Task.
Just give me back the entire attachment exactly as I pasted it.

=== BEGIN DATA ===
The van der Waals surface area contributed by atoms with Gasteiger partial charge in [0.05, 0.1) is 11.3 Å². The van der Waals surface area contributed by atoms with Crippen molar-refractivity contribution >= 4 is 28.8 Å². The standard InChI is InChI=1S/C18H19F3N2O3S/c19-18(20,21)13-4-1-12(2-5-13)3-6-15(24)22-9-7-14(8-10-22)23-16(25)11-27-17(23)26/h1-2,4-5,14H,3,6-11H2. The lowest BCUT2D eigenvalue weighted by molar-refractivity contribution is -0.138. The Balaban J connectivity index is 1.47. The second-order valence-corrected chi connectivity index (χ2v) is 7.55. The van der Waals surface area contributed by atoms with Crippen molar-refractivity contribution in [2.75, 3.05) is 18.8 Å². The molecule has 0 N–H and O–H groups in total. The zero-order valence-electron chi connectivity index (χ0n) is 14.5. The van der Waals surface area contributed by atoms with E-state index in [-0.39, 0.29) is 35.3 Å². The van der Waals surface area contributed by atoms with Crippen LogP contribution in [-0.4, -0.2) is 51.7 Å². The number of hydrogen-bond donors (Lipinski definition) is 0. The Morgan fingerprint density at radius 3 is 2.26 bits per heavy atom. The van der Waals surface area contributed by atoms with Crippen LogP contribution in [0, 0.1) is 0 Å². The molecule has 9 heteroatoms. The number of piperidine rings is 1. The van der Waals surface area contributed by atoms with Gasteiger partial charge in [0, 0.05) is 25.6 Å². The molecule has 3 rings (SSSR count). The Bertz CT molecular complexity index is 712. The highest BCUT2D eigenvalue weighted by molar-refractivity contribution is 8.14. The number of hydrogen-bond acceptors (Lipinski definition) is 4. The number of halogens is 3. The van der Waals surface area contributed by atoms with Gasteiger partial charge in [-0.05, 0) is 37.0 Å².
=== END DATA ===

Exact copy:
The van der Waals surface area contributed by atoms with Gasteiger partial charge in [0.05, 0.1) is 11.3 Å². The van der Waals surface area contributed by atoms with Crippen molar-refractivity contribution >= 4 is 28.8 Å². The standard InChI is InChI=1S/C18H19F3N2O3S/c19-18(20,21)13-4-1-12(2-5-13)3-6-15(24)22-9-7-14(8-10-22)23-16(25)11-27-17(23)26/h1-2,4-5,14H,3,6-11H2. The lowest BCUT2D eigenvalue weighted by molar-refractivity contribution is -0.138. The Balaban J connectivity index is 1.47. The second-order valence-corrected chi connectivity index (χ2v) is 7.55. The van der Waals surface area contributed by atoms with Crippen molar-refractivity contribution in [2.75, 3.05) is 18.8 Å². The molecule has 0 N–H and O–H groups in total. The zero-order valence-electron chi connectivity index (χ0n) is 14.5. The van der Waals surface area contributed by atoms with E-state index in [-0.39, 0.29) is 35.3 Å². The van der Waals surface area contributed by atoms with Crippen LogP contribution in [-0.4, -0.2) is 51.7 Å². The number of hydrogen-bond donors (Lipinski definition) is 0. The Morgan fingerprint density at radius 3 is 2.26 bits per heavy atom. The van der Waals surface area contributed by atoms with Crippen LogP contribution in [0, 0.1) is 0 Å². The molecule has 9 heteroatoms. The number of piperidine rings is 1. The van der Waals surface area contributed by atoms with Gasteiger partial charge in [0, 0.05) is 25.6 Å². The molecule has 3 rings (SSSR count). The Bertz CT molecular complexity index is 712. The highest BCUT2D eigenvalue weighted by molar-refractivity contribution is 8.14. The number of hydrogen-bond acceptors (Lipinski definition) is 4. The number of halogens is 3. The van der Waals surface area contributed by atoms with Gasteiger partial charge in [-0.05, 0) is 37.0 Å².